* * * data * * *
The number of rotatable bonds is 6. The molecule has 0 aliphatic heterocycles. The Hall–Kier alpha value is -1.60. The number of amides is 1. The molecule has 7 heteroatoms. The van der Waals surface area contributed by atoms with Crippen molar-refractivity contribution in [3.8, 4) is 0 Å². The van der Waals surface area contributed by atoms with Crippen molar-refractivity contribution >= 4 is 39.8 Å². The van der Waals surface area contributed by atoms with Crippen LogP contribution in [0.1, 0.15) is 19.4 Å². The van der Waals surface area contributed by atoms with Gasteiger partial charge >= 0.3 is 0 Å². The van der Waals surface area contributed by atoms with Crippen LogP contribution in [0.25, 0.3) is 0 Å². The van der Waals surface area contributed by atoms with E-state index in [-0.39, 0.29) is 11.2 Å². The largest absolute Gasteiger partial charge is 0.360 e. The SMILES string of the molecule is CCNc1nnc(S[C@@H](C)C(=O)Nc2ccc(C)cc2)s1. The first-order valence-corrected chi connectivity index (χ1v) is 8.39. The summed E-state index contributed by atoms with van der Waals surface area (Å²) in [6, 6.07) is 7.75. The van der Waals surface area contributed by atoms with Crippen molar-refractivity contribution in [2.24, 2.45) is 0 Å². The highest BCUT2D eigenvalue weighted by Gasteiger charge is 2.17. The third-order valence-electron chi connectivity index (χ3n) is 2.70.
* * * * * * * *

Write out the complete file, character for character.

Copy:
The number of rotatable bonds is 6. The molecule has 0 aliphatic heterocycles. The Hall–Kier alpha value is -1.60. The number of amides is 1. The molecule has 7 heteroatoms. The van der Waals surface area contributed by atoms with Crippen molar-refractivity contribution in [3.8, 4) is 0 Å². The van der Waals surface area contributed by atoms with Crippen molar-refractivity contribution >= 4 is 39.8 Å². The van der Waals surface area contributed by atoms with Crippen LogP contribution in [0.1, 0.15) is 19.4 Å². The van der Waals surface area contributed by atoms with Gasteiger partial charge >= 0.3 is 0 Å². The van der Waals surface area contributed by atoms with Crippen LogP contribution in [0.25, 0.3) is 0 Å². The van der Waals surface area contributed by atoms with E-state index in [-0.39, 0.29) is 11.2 Å². The largest absolute Gasteiger partial charge is 0.360 e. The SMILES string of the molecule is CCNc1nnc(S[C@@H](C)C(=O)Nc2ccc(C)cc2)s1. The first-order valence-corrected chi connectivity index (χ1v) is 8.39. The summed E-state index contributed by atoms with van der Waals surface area (Å²) in [6, 6.07) is 7.75. The van der Waals surface area contributed by atoms with Crippen molar-refractivity contribution in [2.24, 2.45) is 0 Å². The highest BCUT2D eigenvalue weighted by Gasteiger charge is 2.17. The third-order valence-electron chi connectivity index (χ3n) is 2.70.